The Basics

The Airport Megazone (AMZ) covers 15,230 hectares surrounding and including Pearson International Airport. This area, about six times as large as downtown Toronto, contained 297,990[1]  jobs in 2011. By our estimation,[2] that makes the AMZ the second-most significant employment concentration in the country, after downtown Toronto, with 464,650 jobs. There is relatively little residential development in the area, due in part to airport-related development restrictions – about 67,000 people lived in the area in 2011.

The Airport Megazone spans four jurisdictions: the cities of Mississauga, Brampton, and Toronto, and the Region of Peel. It is also subject to planning by the Greater Toronto Airports Authority. Given this jurisdictional fragmentation, the AMZ has not been recognized nor planned for as the significant economic and urban centre that it is.

Employment in the district has been growing, increasing by 22,550 jobs between 2001 and 2011. This represents 7% of the growth in jobs across the entire Greater Golden Horseshoe (GGH) during that period.

Most of the jobs found in the megazone are in “core” employment – that is, employment in tradeable goods and services that drive the regional economy and bring in revenues from outside the region.[3] There were 245,180 core jobs in the megazone in 2011, a net increase of 10,660 core jobs since 2001. While core employment in the megazone grew between 2001 and 2011, the GGH as a whole experienced a net loss of 3,110 core jobs, largely due to deindustrialization; the manufacturing sector alone lost 183,925 jobs in this period. Much of the region’s growth since 2001 has been in non-core (that is, population-related) sectors, which grew by 76,640 jobs. (See Table 1 in the Appendix.)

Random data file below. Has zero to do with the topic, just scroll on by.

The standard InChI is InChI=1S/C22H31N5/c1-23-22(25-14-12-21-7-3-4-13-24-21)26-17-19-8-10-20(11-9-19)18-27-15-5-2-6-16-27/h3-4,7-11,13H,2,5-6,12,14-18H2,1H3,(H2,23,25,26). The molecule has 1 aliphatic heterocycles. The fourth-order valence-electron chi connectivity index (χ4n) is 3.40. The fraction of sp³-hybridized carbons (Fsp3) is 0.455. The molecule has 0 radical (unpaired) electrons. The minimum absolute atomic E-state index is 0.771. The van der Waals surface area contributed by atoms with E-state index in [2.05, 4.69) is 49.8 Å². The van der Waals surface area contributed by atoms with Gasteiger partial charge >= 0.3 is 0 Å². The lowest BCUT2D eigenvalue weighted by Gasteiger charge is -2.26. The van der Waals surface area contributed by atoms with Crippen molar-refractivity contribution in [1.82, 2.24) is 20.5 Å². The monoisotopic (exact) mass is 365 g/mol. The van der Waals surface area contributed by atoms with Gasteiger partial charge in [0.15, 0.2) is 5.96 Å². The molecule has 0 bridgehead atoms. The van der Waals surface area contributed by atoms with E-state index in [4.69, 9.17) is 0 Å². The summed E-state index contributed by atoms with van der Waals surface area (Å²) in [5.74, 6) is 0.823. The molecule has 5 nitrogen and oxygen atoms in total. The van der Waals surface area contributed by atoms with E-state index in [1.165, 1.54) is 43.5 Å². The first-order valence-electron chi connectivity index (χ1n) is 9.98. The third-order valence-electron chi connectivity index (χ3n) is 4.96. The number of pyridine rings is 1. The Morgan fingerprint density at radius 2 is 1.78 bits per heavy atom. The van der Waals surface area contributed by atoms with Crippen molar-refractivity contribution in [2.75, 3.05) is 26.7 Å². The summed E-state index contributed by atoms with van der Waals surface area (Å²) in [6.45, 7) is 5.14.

[1]Unless otherwise noted, all employment numbers quoted in this brief represent employment with a usual place of work only – jobs without a usual place of work and home-based jobs are not included. The data are drawn from the Census of Canada place of work data.

[2] Planning for Prosperity, p. 42.

[3] As distinct from “population-related” employment that serves local population, such as retail, personal services, and local schools.